Kai Ryssdal: While the wrangling goes on and on in Washington over the debt ceiling, there's news today of another deal the American people have been waiting for. The NFL Players Association has approved -- in principle -- a new deal with league owners. This means the four-and-a-half month lockout is over and there will be football this fall, ready or not?
What? What's that sound you're hearing? A big sigh of relief from television executives. Here's Marketplace's Jeff Horwich.
Jeff Horwich: At every major network, it's time to sound the trumpets. ESPN Monday Night Football, Fox NFL Sunday, the NFL on CBS and NBC Sunday Night Football. Along with DirectTV, the networks pay $4 billion a year to carry NFL games. That spins out into an estimated $12 billion of economic activity -- a big chunk of which is ad revenues.
Brad Adgate is with Horizon Media.
Brad Adgate: Those ratings are irreplaceable. There is nothing the networks can put on that can come remotely close to what the NFL brings to advertisers and viewers.
One in every 10 U.S. homes is watching ESPN's Monday Night Football. Sunday night games allows struggling NBC to remain relevant. At a time of fracturing TV audiences, Adgate says the NFL is the exception.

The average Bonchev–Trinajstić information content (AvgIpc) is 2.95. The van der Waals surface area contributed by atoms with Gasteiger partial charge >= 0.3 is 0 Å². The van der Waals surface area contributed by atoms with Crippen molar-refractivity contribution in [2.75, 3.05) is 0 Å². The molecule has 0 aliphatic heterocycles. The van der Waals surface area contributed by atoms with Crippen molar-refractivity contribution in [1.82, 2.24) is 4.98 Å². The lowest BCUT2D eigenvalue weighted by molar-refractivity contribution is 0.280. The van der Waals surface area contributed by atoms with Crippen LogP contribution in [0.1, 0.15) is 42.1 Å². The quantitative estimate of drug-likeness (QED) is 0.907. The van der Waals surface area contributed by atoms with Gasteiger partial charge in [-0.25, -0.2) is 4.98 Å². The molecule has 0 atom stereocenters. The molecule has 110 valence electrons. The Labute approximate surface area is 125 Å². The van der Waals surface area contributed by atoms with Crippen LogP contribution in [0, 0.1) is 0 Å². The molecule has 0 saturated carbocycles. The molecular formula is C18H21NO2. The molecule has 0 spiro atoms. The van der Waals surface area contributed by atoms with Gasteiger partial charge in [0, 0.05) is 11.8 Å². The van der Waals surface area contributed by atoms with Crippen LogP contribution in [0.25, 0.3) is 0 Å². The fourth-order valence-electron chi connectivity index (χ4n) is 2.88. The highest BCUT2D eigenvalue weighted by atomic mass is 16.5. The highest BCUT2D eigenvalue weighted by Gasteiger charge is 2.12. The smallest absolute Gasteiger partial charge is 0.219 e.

Adgate: They really avoided a revenue and financial catastrophe for a lot of people by getting this done relatively quickly.
Football is so hard to replace, the networks didn't even bother with a backup plan for advertisers. Darren Marshall is with the sports marketing agency "rEvolution."
Darren Marshall: The way that they've proceeded with this is to basically pretend that the lockout didn't exist. You might have thought that advertisers would have avoided the NFL because of the uncertainty, but ad sales in the NFL are at record levels.
Marshall expects the networks to bid considerably more when broadcast rights are up for renewal in 2013. That's good news for the players, whose new contract gets them a much bigger cut of that money.
I'm Jeff Horwich for Marketplace.